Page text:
Why we cannot say “No.”

May 17th, 2011 · by Tom Stuart · Overcoming

“Fear of man will prove to be a snare, but whoever trusts in the LORD is kept safe.”  Proverbs 29:25

Why is it so hard sometimes to say “No”?  I am referring to saying “No” to people’s requests, work’s demands, and the inner voice saying “you ought to.”  There is nothing inherently noble in always saying “Yes.”  As dwellers in the midst of 10,000 lakes we might want to write it off as Minnesota nice.  But this problem is not unique to Minnesotans and dates back even to the time of Christ. 

Jesus warned all human kind about making promises we can’t or don’t want to keep.  “Simply let your ‘Yes’ be ‘Yes,’ and your ‘No,’ ‘No’; anything beyond this comes from the evil one.” (Matthew 5:37)  Everyone knows the regret that comes after saying “Yes” to something when you really wanted to say “No”.  You end up kicking yourself for making such a commitment and find that trying to get out of it is much more painful and anxiety ridden than if you had just said “No” in the first place.

There was a time in my life when forming the word and stuttering “N-o-o-o-o” was nigh unto impossible for me.  Fortunately the Lord provided people in my life who began to take me to task for the unwanted and often injurious commitments that I was making through my chiming “Yes” to every request that came my way. They challenged me to learn to say “No” both for my sake and also for the sake of my family.  Painfully, I realized saying “Yes” all the time was taking its toll not only on my own mental and emotional health but also on those closest to me. 

What helped me the most was acknowledging that my inability to say “No” was rooted in fear.  The verse in the Bible that opened my eyes to this was the “Fear of man will prove to be a snare, but whoever trusts in the LORD is kept safe.” This is a great verse because it offers both the diagnosis and the cure.  It reveals that the fear of man is the source of our dis-ease in saying “Yes” when you really want to say “No.”  And it states that trust in the Lord is the prescription for saying “No” in the first place.  That trust establishes a place of peace in our hearts and a freedom from regret.

I discovered that my fear was two pronged.  First it was a fear of what others might think about me.  That is pretty obvious from the verse and everyone who has difficulty saying “No” shares in that struggle.  Worrying about what people might think, no matter what you do, is a trap. 

But I realized there was an even more subtle fear that I was battling.  It was not based upon what others thought of me, but upon what I thought of myself.  It was a fear of not living up to the self-imposed image I had constructed of myself.  I had fallen prey, as so many overly conscientious people do, to setting unrealistic expectations for who I thought I should be, and what I thought I should be able to accomplish.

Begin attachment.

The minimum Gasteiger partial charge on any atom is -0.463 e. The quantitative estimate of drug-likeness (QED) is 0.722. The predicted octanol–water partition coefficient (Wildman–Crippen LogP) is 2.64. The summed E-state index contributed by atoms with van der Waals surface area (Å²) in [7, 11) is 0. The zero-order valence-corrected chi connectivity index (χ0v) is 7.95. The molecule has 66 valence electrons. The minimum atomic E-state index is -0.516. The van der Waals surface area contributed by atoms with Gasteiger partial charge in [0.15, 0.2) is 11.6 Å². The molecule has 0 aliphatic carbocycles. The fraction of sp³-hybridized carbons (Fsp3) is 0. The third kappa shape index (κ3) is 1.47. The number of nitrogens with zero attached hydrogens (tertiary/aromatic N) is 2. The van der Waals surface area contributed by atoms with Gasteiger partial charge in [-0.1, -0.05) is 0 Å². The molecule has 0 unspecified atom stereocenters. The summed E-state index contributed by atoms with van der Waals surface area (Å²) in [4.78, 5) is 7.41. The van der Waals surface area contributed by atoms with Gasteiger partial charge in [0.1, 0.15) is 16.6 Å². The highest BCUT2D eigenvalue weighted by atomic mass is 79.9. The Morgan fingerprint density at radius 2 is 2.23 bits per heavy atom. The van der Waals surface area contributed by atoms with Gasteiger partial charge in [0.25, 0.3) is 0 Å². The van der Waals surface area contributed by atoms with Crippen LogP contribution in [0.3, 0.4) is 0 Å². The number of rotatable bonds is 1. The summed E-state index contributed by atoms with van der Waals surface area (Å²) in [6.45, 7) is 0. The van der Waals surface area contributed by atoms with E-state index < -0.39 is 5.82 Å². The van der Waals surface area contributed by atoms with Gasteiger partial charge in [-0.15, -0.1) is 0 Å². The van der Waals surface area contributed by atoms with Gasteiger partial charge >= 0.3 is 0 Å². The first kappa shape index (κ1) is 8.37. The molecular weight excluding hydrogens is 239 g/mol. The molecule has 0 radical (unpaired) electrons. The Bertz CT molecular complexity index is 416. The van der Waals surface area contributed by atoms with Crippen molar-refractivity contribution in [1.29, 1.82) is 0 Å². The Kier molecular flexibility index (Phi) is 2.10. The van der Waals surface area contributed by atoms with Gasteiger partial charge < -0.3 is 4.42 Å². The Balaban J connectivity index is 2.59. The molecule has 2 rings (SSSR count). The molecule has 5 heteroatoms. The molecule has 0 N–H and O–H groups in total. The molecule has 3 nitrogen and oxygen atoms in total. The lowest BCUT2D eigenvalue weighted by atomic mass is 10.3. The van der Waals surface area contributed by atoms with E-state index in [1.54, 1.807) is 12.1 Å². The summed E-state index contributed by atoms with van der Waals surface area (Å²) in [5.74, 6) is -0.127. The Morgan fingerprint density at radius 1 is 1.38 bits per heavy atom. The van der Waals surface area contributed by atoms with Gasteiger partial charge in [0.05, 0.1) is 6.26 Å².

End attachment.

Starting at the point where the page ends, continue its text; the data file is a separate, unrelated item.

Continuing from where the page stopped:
The fear of not living up to those expectations entrapped me in commitments that were killing both me and the relationships that were most important to me.  Unwittingly I had developed a martyr complex and deceived myself into believing that saying “Yes” was God’s will.  It dawned on me that in reality, it wasn’t God’s will I was concerned with, but my own will tied to a distorted self-image.

Thankfully, God awakened me to this self-imposed fear and ultimately set me free.  He used a loving family, wises counselors and a series of crash-and-burn commitments to finally empower me to say “No” when I really meant “No.” 

Do you have any insights or comments regarding this topic?

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4 Responses to “Why we cannot say “No.””

  1. I remember a time in my life when I was saying yes to all sorts of commitments and the Lord gave me a picture of myself going through a checkout lane at a store and my cart was overflowing with all good stuff. The cashier was ringing it all up on an old fashion cash register and when she pressed the Total button, a tab sprung up that said “TOO MUCH” rather than the $ amount. Even now when I have a lot of demands/requests coming at me, I still can picture the “TOO MUCH” and then it is much easier to say “NO”.

  2. I can so relate to this and could probably write a book on this topic alone. God wants us to have an appropriate balance in life. We lose our effectiveness in the things that matter most if we do not.Thanks for this painful reminder. I do think it stems from placing high expectations on oneself. Then….it turns into a vicious cycle because you fall short for spreading yourself too thin, can’t keep up, then you feel bad and the cycle continues. BALANCE!

  3. Great picture. Our appetites to have it all and do it all certainly do trip us up and in the end those two words say it all – “TOO MUCH”! Thanks for your insight.

  4. Thanks for drawing attention to the vicious cycle that goes with not being able to say “NO”! That can be a hard trap to break out of and sometimes, at least in my case, requires outside help and accountability. Good emphasis on Balance too. Thank you for you helpful comment.

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